Instructor: Pr.

Mohamed Daoud Student: Eya Dahmen & Insaf Sellami Date: October 29th, 2009

ISLT Master’s Program Course: Applied Linguistics

Second- Language Learning
Barry McLaughling and John Zemblidge In William Grabe and Robert B. Kaplan. (1992). Introduction to Applied Linguistics. Reading, Massachusetts: Addison-Wesley Publishing Company. PP 32-40

General outline

Different attempts/ perspectives in developing a typical process of learning a second language:  Factors influencing Language Learning fail to develop the model of a good language learner  Influence of the First Language Acquisition on SLA debated  Comparing the process of learning L 1 and L 2  The interlanguage approach  The cognitive approach:  Automacity  The Restructuring process  Summary Part 1: I- Fifteen years of second-language research 1. Factors Influencing Language Learning

Failure to provide a sufficiently complex profile of a good language learner.

2. The influence of L 1 on Second Language Acquisition  Contrastive Analysis Hypothesis view  The Morpheme Order studies’ view

3. L 1 and L 2 compared  L 1 = L2: The Morpheme Order Studies (Roger Brown, 1973)  L 1 ≠ L2: Fossilization (Selinker, 1972) and the Critical Period Hypothesis  L 1 Vs L2: LAD / UG; the Cognitive Explanation  Language uniqueness and the Contemporay Chomskyan Theory ► It is no longer a question of L1 and L2 relationship but a question of how learners could set new patterns for the process of L2 learning. 4. The Interlanguage Approach/ the Acculturation Approach  The Interlanguage Approach: review  Acculturation : review  Pidginization/ Fossilization: review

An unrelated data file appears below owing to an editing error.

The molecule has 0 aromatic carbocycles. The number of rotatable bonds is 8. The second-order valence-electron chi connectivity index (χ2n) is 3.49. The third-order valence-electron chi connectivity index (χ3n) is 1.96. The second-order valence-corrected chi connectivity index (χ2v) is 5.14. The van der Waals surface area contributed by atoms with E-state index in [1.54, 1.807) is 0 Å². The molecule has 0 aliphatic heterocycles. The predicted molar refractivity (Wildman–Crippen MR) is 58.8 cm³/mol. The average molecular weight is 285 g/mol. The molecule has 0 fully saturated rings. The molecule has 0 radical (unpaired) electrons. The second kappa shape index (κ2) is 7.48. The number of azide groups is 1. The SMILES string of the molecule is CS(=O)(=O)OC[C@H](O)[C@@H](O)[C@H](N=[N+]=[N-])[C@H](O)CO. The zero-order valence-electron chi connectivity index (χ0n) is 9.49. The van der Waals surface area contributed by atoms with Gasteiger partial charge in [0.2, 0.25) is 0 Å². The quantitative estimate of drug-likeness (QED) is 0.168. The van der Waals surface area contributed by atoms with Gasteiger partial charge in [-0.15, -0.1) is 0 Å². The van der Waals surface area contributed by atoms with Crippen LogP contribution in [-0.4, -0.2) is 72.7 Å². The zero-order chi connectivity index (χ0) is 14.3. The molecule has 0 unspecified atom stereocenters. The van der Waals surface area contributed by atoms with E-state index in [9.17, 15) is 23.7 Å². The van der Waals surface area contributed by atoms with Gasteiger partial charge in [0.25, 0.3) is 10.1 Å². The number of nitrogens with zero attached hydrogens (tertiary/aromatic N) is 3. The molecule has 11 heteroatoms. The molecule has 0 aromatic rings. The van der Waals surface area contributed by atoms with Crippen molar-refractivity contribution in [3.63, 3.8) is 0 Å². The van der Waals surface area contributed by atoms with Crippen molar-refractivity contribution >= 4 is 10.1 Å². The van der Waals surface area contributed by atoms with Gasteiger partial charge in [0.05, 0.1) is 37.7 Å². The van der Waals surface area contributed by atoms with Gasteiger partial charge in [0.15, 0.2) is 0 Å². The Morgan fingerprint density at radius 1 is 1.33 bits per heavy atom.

Part 2: II- The Cognitive approach: 1. Review:

Information sharing

Negociation of meaning


Problem solving



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2. Second language learning:  The cognitive approach to SLA seeks for explanations of second language learning in
terms of mental representations and information processing (language as a process ≠ product).

 Learning is a cognitive process because it is thought to involve the internal representations that regulate and guide performance = selecting appropriate vocabulary, grammatical rules, and pragmatic conventions governing language use.  The automatization and restructuring of the acquired information improve second language learner's performance.  Two interdependent and central notions to the cognitive perspective: Automaticity not automacity 2.1 The Routinization of skills: Automacity:  The routinization of skills through practice to built a set of automatic procedures.  Long term vs. short term memory (Shiffrin & Schneider 1977). 2.2 Restructuring:  When acquiring complex skills, the learner devices new structures for interpreting new information and for imposing a new organization on information already stored (S.V.O V.S.O) The second language learner restructures the acquired linguistic data.  3 phases of restructuring:

The Restructuring Process (Karmiloff-Smith 1986)


 The cognitive approach focuses on how learners accumulate and automatize rules and how they restructure their internal representation to match the target language.  The cognitive approach to SLA is a fruitful area of investigation towards exploring language as a process ≠ product. a tendency

 The purpose of SLA studies is to draw the profile of a good language learner sufficiently complex to include all variables. If we want to understand the second language learning phenomena, we need to consider the linguistic, the socio-psychological and the cognitive perspectives (e.g. language transfer). Web site links for further readings: e+approach+to+SLA&source=bl&ots=U4i5H4VivI&sig=dCVd4UxNDVwm6PCoqf2g5LnMLA&hl=fr&ei=lNbmStbuIs75_Aar_dCQCA&sa=X&oi=bo ok_result&ct=result&resnum=7&ved=0CDEQ6AEwBg#v=onepage&q=cognitive%20ap proach%20to%20SLA&f=false


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